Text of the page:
Articles | Volume 16, issue 22
Research article
24 Nov 2016
Research article |  | 24 Nov 2016

Effect of vehicular traffic, remote sources and new particle formation on the activation properties of cloud condensation nuclei in the megacity of São Paulo, Brazil

Carlos Eduardo Souto-Oliveira, Maria de Fátima Andrade, Prashant Kumar, Fábio Juliano da Silva Lopes, Marly Babinski, and Eduardo Landulfo

Abstract. Atmospheric aerosol is the primary source of cloud condensation nuclei (CCN). The microphysics and chemical composition of aerosols can affect cloud development and the precipitation process. Among studies conducted in Latin America, only a handful have reported the impact of urban aerosol on CCN activation parameters such as activation ratio (AR) and activation diameter (Dact). With over 20 million inhabitants, the Metropolitan Area of São Paulo (MASP) is the largest megacity in South America. To our knowledge, this is the first study to assess the impact that remote sources and new particle formation (NPF) events have on CCN activation properties in a South American megacity. The measurements were conducted in the MASP between August and September 2014. We measured the CCN within the 0.2–1.0 % range of supersaturation, together with particle number concentration (PNC) and particle number distribution (PND), as well as trace-element concentrations and black carbon (BC). NPF events were identified on 35 % of the sampling days. Combining multivariate analysis in the form of positive matrix factorization (PMF) with an aerosol profile from lidar and HYSPLIT model analyses allowed us to identify the main contribution of vehicular traffic on all days and sea salt and biomass burning from remote regions on 28 and 21 % of the sampling days, respectively. The AR and Dact parameters showed distinct patterns for daytime with intense vehicular traffic and nighttime periods. For example, CCN activation was lower during the daytime than during the nighttime periods, a pattern that was found to be associated mainly with local road-traffic emissions. A decrease in CCN activation was observed on the NPF event days, mainly due to high concentrations of particles with smaller diameters. We also found that aerosols from sea salt, industrial emissions, and biomass burning had minor effects on Dact. For example, nights with biomass burning and vehicular emissions showed slightly lower CCN activation properties than sea-salt, industrial and non-event nights. Our results show that particulate matter from local vehicular emissions during the daytime has a greater effect on CCN activation parameters than that from remote sources.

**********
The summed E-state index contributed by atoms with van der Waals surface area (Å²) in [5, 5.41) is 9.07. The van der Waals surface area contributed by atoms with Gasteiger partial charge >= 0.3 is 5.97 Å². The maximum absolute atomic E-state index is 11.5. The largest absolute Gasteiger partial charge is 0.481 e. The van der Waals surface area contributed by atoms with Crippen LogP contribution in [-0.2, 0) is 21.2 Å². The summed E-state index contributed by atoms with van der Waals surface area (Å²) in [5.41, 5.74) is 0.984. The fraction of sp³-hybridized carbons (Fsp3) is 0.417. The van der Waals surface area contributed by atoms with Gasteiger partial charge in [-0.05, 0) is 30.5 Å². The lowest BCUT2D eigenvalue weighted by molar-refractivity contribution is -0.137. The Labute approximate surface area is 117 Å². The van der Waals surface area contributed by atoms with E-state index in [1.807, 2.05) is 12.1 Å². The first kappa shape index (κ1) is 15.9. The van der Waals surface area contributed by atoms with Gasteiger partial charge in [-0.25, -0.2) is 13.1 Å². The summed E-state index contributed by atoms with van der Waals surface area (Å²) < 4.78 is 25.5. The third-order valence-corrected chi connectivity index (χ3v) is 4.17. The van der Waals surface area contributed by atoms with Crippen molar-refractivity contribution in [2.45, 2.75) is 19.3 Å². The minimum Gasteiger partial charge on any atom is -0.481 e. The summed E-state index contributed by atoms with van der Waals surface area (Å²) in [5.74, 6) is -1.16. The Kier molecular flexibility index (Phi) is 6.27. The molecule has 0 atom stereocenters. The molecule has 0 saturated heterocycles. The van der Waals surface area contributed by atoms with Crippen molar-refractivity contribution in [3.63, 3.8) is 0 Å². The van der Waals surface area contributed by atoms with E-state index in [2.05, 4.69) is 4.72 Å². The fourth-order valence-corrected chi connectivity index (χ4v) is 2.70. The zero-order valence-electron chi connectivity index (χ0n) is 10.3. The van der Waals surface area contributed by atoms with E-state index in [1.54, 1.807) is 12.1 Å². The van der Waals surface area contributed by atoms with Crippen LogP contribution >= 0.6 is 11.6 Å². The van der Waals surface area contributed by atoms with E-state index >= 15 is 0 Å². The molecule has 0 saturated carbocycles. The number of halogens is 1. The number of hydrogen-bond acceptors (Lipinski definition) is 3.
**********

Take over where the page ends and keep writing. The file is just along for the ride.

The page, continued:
Short summary
The Metropolitan Area of São Paulo is the biggest megacity of South America, with over 20 million inhabitants. In recent years, the region has been facing a modification in rain patterns. In this study, we evaluated the effects of local and remote sources of air pollution on cloud-condensation nuclei activation properties. Our results showed that the local vehicular traffic emission products presented more negative effects on cloud-condensation nuclei activation than the remote sources.
Final-revised paper